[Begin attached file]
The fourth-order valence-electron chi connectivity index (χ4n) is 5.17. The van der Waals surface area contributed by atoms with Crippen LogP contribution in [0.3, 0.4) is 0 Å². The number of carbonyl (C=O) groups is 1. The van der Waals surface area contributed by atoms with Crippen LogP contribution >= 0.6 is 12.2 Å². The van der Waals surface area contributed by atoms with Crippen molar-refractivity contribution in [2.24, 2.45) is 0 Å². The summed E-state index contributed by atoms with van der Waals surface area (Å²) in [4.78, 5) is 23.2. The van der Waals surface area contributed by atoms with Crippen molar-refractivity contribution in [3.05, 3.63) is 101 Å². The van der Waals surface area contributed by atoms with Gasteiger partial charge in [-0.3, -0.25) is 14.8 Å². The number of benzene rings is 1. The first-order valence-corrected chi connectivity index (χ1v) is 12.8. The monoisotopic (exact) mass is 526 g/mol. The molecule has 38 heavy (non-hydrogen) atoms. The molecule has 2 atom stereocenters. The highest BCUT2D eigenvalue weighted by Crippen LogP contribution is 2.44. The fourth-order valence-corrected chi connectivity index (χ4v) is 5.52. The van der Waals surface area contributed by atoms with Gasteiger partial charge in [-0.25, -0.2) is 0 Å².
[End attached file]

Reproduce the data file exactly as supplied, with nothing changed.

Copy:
The fourth-order valence-electron chi connectivity index (χ4n) is 5.17. The van der Waals surface area contributed by atoms with Crippen LogP contribution in [0.3, 0.4) is 0 Å². The number of carbonyl (C=O) groups is 1. The van der Waals surface area contributed by atoms with Crippen LogP contribution >= 0.6 is 12.2 Å². The van der Waals surface area contributed by atoms with Crippen molar-refractivity contribution in [2.24, 2.45) is 0 Å². The summed E-state index contributed by atoms with van der Waals surface area (Å²) in [4.78, 5) is 23.2. The van der Waals surface area contributed by atoms with Crippen molar-refractivity contribution in [3.05, 3.63) is 101 Å². The van der Waals surface area contributed by atoms with Gasteiger partial charge in [-0.3, -0.25) is 14.8 Å². The number of benzene rings is 1. The first-order valence-corrected chi connectivity index (χ1v) is 12.8. The monoisotopic (exact) mass is 526 g/mol. The molecule has 38 heavy (non-hydrogen) atoms. The molecule has 2 atom stereocenters. The highest BCUT2D eigenvalue weighted by Crippen LogP contribution is 2.44. The fourth-order valence-corrected chi connectivity index (χ4v) is 5.52. The van der Waals surface area contributed by atoms with Gasteiger partial charge in [-0.25, -0.2) is 0 Å².